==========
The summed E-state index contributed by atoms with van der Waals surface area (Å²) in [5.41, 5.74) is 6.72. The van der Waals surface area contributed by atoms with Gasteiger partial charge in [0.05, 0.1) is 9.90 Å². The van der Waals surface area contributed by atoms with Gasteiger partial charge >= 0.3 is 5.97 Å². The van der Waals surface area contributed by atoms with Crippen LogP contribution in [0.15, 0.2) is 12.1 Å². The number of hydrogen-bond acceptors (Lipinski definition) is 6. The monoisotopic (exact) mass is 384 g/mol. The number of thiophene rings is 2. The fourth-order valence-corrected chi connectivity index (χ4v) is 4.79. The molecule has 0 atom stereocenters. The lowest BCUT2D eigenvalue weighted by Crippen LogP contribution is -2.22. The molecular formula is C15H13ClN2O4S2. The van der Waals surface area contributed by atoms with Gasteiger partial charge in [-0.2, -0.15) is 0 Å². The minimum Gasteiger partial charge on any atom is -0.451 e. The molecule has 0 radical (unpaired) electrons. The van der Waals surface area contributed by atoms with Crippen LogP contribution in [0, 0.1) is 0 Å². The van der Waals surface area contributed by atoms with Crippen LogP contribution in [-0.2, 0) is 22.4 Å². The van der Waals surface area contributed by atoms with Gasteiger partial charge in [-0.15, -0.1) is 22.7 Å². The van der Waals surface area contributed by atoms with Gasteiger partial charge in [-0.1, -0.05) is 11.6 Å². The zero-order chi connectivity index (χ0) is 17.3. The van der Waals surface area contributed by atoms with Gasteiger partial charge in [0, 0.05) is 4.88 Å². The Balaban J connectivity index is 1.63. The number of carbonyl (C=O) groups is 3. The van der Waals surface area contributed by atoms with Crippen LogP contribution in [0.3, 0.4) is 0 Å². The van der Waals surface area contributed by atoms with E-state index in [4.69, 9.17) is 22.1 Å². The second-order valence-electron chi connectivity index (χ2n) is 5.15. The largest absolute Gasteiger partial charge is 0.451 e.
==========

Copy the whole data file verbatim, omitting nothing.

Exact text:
The summed E-state index contributed by atoms with van der Waals surface area (Å²) in [5.41, 5.74) is 6.72. The van der Waals surface area contributed by atoms with Gasteiger partial charge in [0.05, 0.1) is 9.90 Å². The van der Waals surface area contributed by atoms with Gasteiger partial charge >= 0.3 is 5.97 Å². The van der Waals surface area contributed by atoms with Crippen LogP contribution in [0.15, 0.2) is 12.1 Å². The number of hydrogen-bond acceptors (Lipinski definition) is 6. The monoisotopic (exact) mass is 384 g/mol. The number of thiophene rings is 2. The fourth-order valence-corrected chi connectivity index (χ4v) is 4.79. The molecule has 0 atom stereocenters. The lowest BCUT2D eigenvalue weighted by Crippen LogP contribution is -2.22. The molecular formula is C15H13ClN2O4S2. The van der Waals surface area contributed by atoms with Gasteiger partial charge in [-0.2, -0.15) is 0 Å². The minimum Gasteiger partial charge on any atom is -0.451 e. The molecule has 0 radical (unpaired) electrons. The van der Waals surface area contributed by atoms with Crippen LogP contribution in [0, 0.1) is 0 Å². The van der Waals surface area contributed by atoms with Crippen LogP contribution in [-0.2, 0) is 22.4 Å². The van der Waals surface area contributed by atoms with Gasteiger partial charge in [-0.15, -0.1) is 22.7 Å². The van der Waals surface area contributed by atoms with Gasteiger partial charge in [-0.1, -0.05) is 11.6 Å². The zero-order chi connectivity index (χ0) is 17.3. The van der Waals surface area contributed by atoms with Gasteiger partial charge in [0, 0.05) is 4.88 Å². The Balaban J connectivity index is 1.63. The number of carbonyl (C=O) groups is 3. The van der Waals surface area contributed by atoms with Crippen LogP contribution in [0.3, 0.4) is 0 Å². The van der Waals surface area contributed by atoms with E-state index in [4.69, 9.17) is 22.1 Å². The second-order valence-electron chi connectivity index (χ2n) is 5.15. The largest absolute Gasteiger partial charge is 0.451 e.